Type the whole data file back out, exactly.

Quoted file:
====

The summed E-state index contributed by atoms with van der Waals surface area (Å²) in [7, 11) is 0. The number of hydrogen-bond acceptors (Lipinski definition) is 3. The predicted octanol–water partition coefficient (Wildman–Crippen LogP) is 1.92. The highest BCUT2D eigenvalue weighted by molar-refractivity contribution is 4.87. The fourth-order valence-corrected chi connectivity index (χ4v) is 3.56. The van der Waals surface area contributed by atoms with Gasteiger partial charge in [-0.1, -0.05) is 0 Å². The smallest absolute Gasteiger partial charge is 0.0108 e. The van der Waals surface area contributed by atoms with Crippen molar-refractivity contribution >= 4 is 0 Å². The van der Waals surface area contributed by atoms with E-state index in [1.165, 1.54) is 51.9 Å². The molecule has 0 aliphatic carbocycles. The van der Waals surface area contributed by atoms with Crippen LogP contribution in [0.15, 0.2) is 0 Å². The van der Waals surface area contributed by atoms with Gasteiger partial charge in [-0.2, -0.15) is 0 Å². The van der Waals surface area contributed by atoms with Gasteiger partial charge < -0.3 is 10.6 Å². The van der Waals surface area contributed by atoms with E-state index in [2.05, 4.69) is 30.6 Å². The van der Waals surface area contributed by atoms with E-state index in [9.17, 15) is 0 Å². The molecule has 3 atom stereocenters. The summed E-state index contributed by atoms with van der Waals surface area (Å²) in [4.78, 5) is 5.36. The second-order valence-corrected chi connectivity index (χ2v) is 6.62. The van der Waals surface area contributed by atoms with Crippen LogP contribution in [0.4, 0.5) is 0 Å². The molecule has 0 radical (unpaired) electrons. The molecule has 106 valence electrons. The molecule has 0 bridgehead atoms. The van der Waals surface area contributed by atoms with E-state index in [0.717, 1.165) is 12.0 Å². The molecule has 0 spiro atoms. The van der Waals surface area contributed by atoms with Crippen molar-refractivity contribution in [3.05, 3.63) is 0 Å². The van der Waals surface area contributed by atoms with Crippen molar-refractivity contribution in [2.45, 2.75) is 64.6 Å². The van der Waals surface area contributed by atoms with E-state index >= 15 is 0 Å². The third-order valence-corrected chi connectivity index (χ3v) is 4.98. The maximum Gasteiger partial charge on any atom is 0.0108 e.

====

The summed E-state index contributed by atoms with van der Waals surface area (Å²) in [7, 11) is 0. The number of hydrogen-bond acceptors (Lipinski definition) is 3. The predicted octanol–water partition coefficient (Wildman–Crippen LogP) is 1.92. The highest BCUT2D eigenvalue weighted by molar-refractivity contribution is 4.87. The fourth-order valence-corrected chi connectivity index (χ4v) is 3.56. The van der Waals surface area contributed by atoms with Gasteiger partial charge in [-0.1, -0.05) is 0 Å². The smallest absolute Gasteiger partial charge is 0.0108 e. The van der Waals surface area contributed by atoms with Crippen molar-refractivity contribution >= 4 is 0 Å². The van der Waals surface area contributed by atoms with E-state index in [1.165, 1.54) is 51.9 Å². The molecule has 0 aliphatic carbocycles. The van der Waals surface area contributed by atoms with Crippen LogP contribution in [0.15, 0.2) is 0 Å². The van der Waals surface area contributed by atoms with Gasteiger partial charge in [-0.2, -0.15) is 0 Å². The van der Waals surface area contributed by atoms with Gasteiger partial charge < -0.3 is 10.6 Å². The van der Waals surface area contributed by atoms with E-state index in [2.05, 4.69) is 30.6 Å². The van der Waals surface area contributed by atoms with E-state index in [9.17, 15) is 0 Å². The molecule has 3 atom stereocenters. The summed E-state index contributed by atoms with van der Waals surface area (Å²) in [4.78, 5) is 5.36. The second-order valence-corrected chi connectivity index (χ2v) is 6.62. The van der Waals surface area contributed by atoms with Crippen LogP contribution in [0.4, 0.5) is 0 Å². The molecule has 0 radical (unpaired) electrons. The molecule has 106 valence electrons. The molecule has 0 bridgehead atoms. The van der Waals surface area contributed by atoms with E-state index in [0.717, 1.165) is 12.0 Å². The molecule has 0 spiro atoms. The van der Waals surface area contributed by atoms with Crippen molar-refractivity contribution in [3.05, 3.63) is 0 Å². The van der Waals surface area contributed by atoms with Crippen molar-refractivity contribution in [2.45, 2.75) is 64.6 Å². The van der Waals surface area contributed by atoms with E-state index >= 15 is 0 Å². The third-order valence-corrected chi connectivity index (χ3v) is 4.98. The maximum Gasteiger partial charge on any atom is 0.0108 e.